One can't help but ask the question: if given the chance, what would two robots compose for an orchestra? There is something just really exciting (and nerdy) about the idea of an electro-pop band like Daft Punk being handed the reins of a 90-piece orchestra and a musical concept as colossal as creating a score for a 3D, visual-oriented film to me. Although this is definitely Daft Punk at its darkest and least funky, its also unmistakably the product of the masked, electro-pop duo we all know and love. What you end up with is high-octane repetition, played out in fuzzy synths and tense, frenetic string passages. But then again, isn't that the same winning aesthetic that Hanz Zimmer has been using throughout his career of scoring Hollywood action blockbusters? There's no doubt Daft Punk didn't learn a thing or two from Mr. Zimmer and other film score specialists with their use of deep brass swells and distorted bass hits. Tracks like "Outlands" and "Rectifier", which lack electronics of any kind, sound like they could have easily been cropped from an action scene from "The Dark Knight", or any number of other films by Jerry Bruckheimer or Christopher Nolan. In fact, to my pleasant surprise, Daft Punk flexes some impressive orchestral compositional muscles, most notably in the slower-moving dramatic, track "Adagio for TRON". Its no surprise, however, that the most exciting tracks such as "The Game Has Changed" and "Derezzed", build they're kinetic energy off club-ready dance beats and catchy video game synth hooks. Daft Punk hinges 8-bit video game soundtracks, classic cinematic tension, and techno-pop upon a foundation of unrelenting minimalism.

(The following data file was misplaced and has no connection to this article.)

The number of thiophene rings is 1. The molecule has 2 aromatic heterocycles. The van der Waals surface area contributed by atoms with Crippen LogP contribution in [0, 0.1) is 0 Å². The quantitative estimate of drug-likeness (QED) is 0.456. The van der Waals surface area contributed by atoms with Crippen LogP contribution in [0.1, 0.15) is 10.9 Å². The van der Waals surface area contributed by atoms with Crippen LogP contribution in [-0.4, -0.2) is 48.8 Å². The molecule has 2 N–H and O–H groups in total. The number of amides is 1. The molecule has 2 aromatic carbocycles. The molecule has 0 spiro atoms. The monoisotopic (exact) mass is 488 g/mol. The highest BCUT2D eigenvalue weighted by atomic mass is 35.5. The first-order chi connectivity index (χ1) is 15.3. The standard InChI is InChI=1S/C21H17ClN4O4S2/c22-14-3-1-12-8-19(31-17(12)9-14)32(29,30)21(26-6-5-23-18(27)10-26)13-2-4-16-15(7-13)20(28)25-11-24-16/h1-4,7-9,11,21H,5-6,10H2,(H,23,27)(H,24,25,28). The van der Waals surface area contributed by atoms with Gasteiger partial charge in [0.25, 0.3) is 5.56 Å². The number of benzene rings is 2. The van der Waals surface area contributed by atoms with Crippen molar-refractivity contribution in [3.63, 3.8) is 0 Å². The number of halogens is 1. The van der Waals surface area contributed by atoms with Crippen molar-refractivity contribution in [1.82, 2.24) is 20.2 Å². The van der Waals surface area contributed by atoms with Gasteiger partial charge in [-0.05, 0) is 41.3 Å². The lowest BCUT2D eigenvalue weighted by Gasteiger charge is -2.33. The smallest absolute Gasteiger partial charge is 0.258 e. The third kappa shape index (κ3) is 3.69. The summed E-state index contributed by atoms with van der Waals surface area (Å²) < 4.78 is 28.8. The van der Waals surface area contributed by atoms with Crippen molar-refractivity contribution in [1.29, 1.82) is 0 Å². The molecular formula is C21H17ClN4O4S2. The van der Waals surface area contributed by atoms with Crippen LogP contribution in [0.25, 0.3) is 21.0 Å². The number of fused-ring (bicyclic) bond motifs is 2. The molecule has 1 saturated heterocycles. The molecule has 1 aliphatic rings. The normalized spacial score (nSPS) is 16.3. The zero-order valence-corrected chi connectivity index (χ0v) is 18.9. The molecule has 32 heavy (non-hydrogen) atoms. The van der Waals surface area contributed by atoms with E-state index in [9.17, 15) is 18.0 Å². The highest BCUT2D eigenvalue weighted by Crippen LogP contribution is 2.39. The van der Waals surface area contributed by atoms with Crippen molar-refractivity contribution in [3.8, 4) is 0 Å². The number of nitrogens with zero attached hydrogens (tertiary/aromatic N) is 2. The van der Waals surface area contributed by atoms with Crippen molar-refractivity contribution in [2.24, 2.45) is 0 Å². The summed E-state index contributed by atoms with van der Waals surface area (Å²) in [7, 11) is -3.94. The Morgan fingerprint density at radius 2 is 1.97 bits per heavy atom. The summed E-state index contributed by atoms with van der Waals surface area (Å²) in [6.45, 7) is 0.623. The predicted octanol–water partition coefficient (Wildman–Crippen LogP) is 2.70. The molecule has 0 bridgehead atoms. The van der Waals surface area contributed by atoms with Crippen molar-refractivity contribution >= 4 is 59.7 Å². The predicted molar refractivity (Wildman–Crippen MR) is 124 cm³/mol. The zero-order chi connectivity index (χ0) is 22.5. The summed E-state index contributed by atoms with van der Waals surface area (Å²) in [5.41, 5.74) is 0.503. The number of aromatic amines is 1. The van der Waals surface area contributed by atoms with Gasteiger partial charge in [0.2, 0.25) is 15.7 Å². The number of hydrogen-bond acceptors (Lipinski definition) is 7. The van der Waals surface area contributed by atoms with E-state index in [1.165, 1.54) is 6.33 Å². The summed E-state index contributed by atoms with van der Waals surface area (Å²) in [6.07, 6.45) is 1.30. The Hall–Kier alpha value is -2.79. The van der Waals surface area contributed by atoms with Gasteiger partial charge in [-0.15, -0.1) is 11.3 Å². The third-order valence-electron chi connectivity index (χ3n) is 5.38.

Rather than creating any memorable themes or motifs in typical Hollywood fashion, most of the tracks highlight short 8-note rhythmic patterns that repeats on either strings or a synth throughout the entire track in the same way Daft Punk did in so many of their tracks off of Discovery and Human After All (and was even criticized for). Daft Punk themselves, compare their work combining symphonies and synths here to their contrasting of metal and disco in Discovery, and it is for sure every bit as successful. The Tron: Legacy score is an example of a true feedback loop; the culture of minimalism so intertwined within itself that trying to figure out where Daft Punk is getting inspired from is nearly impossible. While the film itself seeks to reveal the similarities between the computer world and the real world, Daft Punk's ambitious film score reveals how similar the worlds of Daft Punk, Hanz Zimmer, video games, and Steve Reich truly are.